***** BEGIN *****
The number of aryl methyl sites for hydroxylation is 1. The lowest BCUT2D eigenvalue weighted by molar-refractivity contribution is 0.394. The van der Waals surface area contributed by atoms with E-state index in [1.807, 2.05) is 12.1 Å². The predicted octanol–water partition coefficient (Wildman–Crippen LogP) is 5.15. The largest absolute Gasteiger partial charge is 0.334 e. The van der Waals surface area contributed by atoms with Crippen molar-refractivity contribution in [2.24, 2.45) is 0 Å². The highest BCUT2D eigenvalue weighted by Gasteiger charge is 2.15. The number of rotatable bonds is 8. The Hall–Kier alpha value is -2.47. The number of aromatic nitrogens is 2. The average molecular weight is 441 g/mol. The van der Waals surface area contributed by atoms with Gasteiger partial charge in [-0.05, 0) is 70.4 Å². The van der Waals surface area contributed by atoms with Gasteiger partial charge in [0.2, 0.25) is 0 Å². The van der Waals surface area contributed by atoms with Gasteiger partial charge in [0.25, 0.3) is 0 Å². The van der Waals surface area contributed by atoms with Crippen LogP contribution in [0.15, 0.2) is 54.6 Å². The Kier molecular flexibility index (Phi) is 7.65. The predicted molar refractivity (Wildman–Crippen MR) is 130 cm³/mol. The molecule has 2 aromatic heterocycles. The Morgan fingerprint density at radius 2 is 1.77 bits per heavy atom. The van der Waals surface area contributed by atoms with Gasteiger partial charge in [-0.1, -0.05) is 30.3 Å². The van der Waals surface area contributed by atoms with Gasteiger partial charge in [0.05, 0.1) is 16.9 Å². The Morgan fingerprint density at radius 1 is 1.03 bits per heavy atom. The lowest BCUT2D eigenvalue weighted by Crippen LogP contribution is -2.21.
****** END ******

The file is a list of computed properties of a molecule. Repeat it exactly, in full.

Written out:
The number of aryl methyl sites for hydroxylation is 1. The lowest BCUT2D eigenvalue weighted by molar-refractivity contribution is 0.394. The van der Waals surface area contributed by atoms with E-state index in [1.807, 2.05) is 12.1 Å². The predicted octanol–water partition coefficient (Wildman–Crippen LogP) is 5.15. The largest absolute Gasteiger partial charge is 0.334 e. The van der Waals surface area contributed by atoms with Crippen molar-refractivity contribution in [2.24, 2.45) is 0 Å². The highest BCUT2D eigenvalue weighted by Gasteiger charge is 2.15. The number of rotatable bonds is 8. The Hall–Kier alpha value is -2.47. The number of aromatic nitrogens is 2. The average molecular weight is 441 g/mol. The van der Waals surface area contributed by atoms with Gasteiger partial charge in [-0.05, 0) is 70.4 Å². The van der Waals surface area contributed by atoms with Gasteiger partial charge in [0.2, 0.25) is 0 Å². The van der Waals surface area contributed by atoms with Gasteiger partial charge in [0.25, 0.3) is 0 Å². The van der Waals surface area contributed by atoms with Crippen LogP contribution in [0.15, 0.2) is 54.6 Å². The Kier molecular flexibility index (Phi) is 7.65. The predicted molar refractivity (Wildman–Crippen MR) is 130 cm³/mol. The molecule has 2 aromatic heterocycles. The Morgan fingerprint density at radius 2 is 1.77 bits per heavy atom. The van der Waals surface area contributed by atoms with Gasteiger partial charge in [-0.1, -0.05) is 30.3 Å². The van der Waals surface area contributed by atoms with Gasteiger partial charge in [0.05, 0.1) is 16.9 Å². The Morgan fingerprint density at radius 1 is 1.03 bits per heavy atom. The lowest BCUT2D eigenvalue weighted by Crippen LogP contribution is -2.21.